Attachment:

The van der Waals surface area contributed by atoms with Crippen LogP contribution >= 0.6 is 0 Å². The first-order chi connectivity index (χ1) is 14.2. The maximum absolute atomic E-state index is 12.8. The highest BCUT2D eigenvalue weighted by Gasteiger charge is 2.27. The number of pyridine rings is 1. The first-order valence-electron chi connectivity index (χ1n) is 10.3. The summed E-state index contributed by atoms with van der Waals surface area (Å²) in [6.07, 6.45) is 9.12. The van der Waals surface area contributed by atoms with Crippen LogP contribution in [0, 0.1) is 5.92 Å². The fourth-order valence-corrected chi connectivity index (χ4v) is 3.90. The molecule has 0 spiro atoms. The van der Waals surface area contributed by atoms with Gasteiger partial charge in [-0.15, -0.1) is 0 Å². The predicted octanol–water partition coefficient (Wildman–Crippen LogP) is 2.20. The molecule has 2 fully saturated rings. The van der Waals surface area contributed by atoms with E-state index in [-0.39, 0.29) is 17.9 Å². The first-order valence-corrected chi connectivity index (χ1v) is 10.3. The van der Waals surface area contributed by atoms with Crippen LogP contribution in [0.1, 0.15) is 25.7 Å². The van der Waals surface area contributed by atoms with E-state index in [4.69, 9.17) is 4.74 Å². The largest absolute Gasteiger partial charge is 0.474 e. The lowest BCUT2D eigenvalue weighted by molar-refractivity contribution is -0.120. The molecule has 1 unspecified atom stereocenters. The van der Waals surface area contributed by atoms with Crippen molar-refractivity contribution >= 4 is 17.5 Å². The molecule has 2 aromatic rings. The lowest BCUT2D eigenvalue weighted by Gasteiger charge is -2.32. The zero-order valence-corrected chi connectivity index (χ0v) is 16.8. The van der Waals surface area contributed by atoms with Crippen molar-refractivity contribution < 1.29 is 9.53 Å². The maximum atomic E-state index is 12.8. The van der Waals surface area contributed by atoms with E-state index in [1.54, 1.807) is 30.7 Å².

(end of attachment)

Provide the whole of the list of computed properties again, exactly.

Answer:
The van der Waals surface area contributed by atoms with Crippen LogP contribution >= 0.6 is 0 Å². The first-order chi connectivity index (χ1) is 14.2. The maximum absolute atomic E-state index is 12.8. The highest BCUT2D eigenvalue weighted by Gasteiger charge is 2.27. The number of pyridine rings is 1. The first-order valence-electron chi connectivity index (χ1n) is 10.3. The summed E-state index contributed by atoms with van der Waals surface area (Å²) in [6.07, 6.45) is 9.12. The van der Waals surface area contributed by atoms with Crippen LogP contribution in [0, 0.1) is 5.92 Å². The fourth-order valence-corrected chi connectivity index (χ4v) is 3.90. The molecule has 0 spiro atoms. The van der Waals surface area contributed by atoms with Gasteiger partial charge in [-0.15, -0.1) is 0 Å². The predicted octanol–water partition coefficient (Wildman–Crippen LogP) is 2.20. The molecule has 2 fully saturated rings. The van der Waals surface area contributed by atoms with E-state index in [-0.39, 0.29) is 17.9 Å². The first-order valence-corrected chi connectivity index (χ1v) is 10.3. The van der Waals surface area contributed by atoms with Crippen LogP contribution in [0.1, 0.15) is 25.7 Å². The van der Waals surface area contributed by atoms with E-state index in [4.69, 9.17) is 4.74 Å². The largest absolute Gasteiger partial charge is 0.474 e. The lowest BCUT2D eigenvalue weighted by molar-refractivity contribution is -0.120. The molecule has 1 unspecified atom stereocenters. The van der Waals surface area contributed by atoms with Crippen molar-refractivity contribution >= 4 is 17.5 Å². The molecule has 2 aromatic rings. The lowest BCUT2D eigenvalue weighted by Gasteiger charge is -2.32. The zero-order valence-corrected chi connectivity index (χ0v) is 16.8. The van der Waals surface area contributed by atoms with Crippen molar-refractivity contribution < 1.29 is 9.53 Å². The maximum atomic E-state index is 12.8. The van der Waals surface area contributed by atoms with E-state index in [1.54, 1.807) is 30.7 Å².